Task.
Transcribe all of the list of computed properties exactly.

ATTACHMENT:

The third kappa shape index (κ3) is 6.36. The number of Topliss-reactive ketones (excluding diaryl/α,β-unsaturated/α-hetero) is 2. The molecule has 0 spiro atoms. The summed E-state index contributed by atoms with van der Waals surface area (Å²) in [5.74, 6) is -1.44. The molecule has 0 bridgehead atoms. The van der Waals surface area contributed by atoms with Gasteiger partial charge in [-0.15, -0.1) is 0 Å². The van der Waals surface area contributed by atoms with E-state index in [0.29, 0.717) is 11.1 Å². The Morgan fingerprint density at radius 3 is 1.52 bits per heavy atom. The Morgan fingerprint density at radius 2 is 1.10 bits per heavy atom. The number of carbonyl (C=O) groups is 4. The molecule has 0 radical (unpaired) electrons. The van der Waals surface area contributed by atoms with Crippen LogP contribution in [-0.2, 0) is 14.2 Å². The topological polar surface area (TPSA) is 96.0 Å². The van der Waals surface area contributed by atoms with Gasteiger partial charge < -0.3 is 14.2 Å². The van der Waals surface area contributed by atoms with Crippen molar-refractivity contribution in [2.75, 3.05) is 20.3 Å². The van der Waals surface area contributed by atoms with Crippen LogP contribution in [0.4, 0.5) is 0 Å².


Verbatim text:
The third kappa shape index (κ3) is 6.36. The number of Topliss-reactive ketones (excluding diaryl/α,β-unsaturated/α-hetero) is 2. The molecule has 0 spiro atoms. The summed E-state index contributed by atoms with van der Waals surface area (Å²) in [5.74, 6) is -1.44. The molecule has 0 bridgehead atoms. The van der Waals surface area contributed by atoms with Gasteiger partial charge in [-0.15, -0.1) is 0 Å². The van der Waals surface area contributed by atoms with E-state index in [0.29, 0.717) is 11.1 Å². The Morgan fingerprint density at radius 3 is 1.52 bits per heavy atom. The Morgan fingerprint density at radius 2 is 1.10 bits per heavy atom. The number of carbonyl (C=O) groups is 4. The molecule has 0 radical (unpaired) electrons. The van der Waals surface area contributed by atoms with Crippen LogP contribution in [-0.2, 0) is 14.2 Å². The topological polar surface area (TPSA) is 96.0 Å². The van der Waals surface area contributed by atoms with Gasteiger partial charge < -0.3 is 14.2 Å². The van der Waals surface area contributed by atoms with Crippen molar-refractivity contribution in [2.75, 3.05) is 20.3 Å². The van der Waals surface area contributed by atoms with Crippen LogP contribution in [0.4, 0.5) is 0 Å².